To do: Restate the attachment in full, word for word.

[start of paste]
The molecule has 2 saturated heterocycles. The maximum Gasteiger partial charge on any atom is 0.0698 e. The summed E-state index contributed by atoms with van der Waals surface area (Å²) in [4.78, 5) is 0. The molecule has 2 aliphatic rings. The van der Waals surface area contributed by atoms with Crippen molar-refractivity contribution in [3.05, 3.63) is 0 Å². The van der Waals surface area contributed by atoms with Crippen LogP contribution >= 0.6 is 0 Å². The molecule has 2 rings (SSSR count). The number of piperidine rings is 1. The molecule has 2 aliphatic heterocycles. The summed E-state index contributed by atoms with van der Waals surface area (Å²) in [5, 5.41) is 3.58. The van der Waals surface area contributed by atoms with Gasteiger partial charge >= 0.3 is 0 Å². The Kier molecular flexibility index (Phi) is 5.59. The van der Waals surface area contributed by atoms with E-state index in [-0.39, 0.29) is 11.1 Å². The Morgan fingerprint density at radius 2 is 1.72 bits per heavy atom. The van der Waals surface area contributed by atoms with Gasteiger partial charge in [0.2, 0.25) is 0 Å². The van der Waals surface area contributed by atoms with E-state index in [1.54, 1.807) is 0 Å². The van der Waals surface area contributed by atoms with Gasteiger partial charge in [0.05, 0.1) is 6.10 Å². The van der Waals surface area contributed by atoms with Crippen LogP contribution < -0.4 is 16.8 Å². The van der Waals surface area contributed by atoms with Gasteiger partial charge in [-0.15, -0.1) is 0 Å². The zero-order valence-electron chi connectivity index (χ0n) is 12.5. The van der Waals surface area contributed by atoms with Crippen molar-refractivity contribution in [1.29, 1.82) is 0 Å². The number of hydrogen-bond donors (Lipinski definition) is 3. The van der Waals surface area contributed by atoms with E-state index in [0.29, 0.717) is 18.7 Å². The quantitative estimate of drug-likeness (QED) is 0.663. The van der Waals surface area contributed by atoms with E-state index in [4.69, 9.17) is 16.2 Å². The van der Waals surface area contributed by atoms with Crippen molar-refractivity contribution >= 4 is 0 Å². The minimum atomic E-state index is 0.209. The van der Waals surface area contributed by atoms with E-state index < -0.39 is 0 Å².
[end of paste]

The molecule has 2 saturated heterocycles. The maximum Gasteiger partial charge on any atom is 0.0698 e. The summed E-state index contributed by atoms with van der Waals surface area (Å²) in [4.78, 5) is 0. The molecule has 2 aliphatic rings. The van der Waals surface area contributed by atoms with Crippen molar-refractivity contribution in [3.05, 3.63) is 0 Å². The van der Waals surface area contributed by atoms with Crippen LogP contribution >= 0.6 is 0 Å². The molecule has 2 rings (SSSR count). The number of piperidine rings is 1. The molecule has 2 aliphatic heterocycles. The summed E-state index contributed by atoms with van der Waals surface area (Å²) in [5, 5.41) is 3.58. The van der Waals surface area contributed by atoms with Gasteiger partial charge >= 0.3 is 0 Å². The Kier molecular flexibility index (Phi) is 5.59. The van der Waals surface area contributed by atoms with E-state index in [-0.39, 0.29) is 11.1 Å². The Morgan fingerprint density at radius 2 is 1.72 bits per heavy atom. The van der Waals surface area contributed by atoms with Gasteiger partial charge in [0.2, 0.25) is 0 Å². The van der Waals surface area contributed by atoms with E-state index in [1.54, 1.807) is 0 Å². The van der Waals surface area contributed by atoms with Gasteiger partial charge in [0.05, 0.1) is 6.10 Å². The van der Waals surface area contributed by atoms with Crippen LogP contribution < -0.4 is 16.8 Å². The van der Waals surface area contributed by atoms with Gasteiger partial charge in [-0.15, -0.1) is 0 Å². The zero-order valence-electron chi connectivity index (χ0n) is 12.5. The van der Waals surface area contributed by atoms with Crippen molar-refractivity contribution in [1.29, 1.82) is 0 Å². The number of hydrogen-bond donors (Lipinski definition) is 3. The van der Waals surface area contributed by atoms with E-state index in [0.29, 0.717) is 18.7 Å². The quantitative estimate of drug-likeness (QED) is 0.663. The van der Waals surface area contributed by atoms with E-state index in [4.69, 9.17) is 16.2 Å². The van der Waals surface area contributed by atoms with Crippen molar-refractivity contribution >= 4 is 0 Å². The minimum atomic E-state index is 0.209. The van der Waals surface area contributed by atoms with E-state index < -0.39 is 0 Å².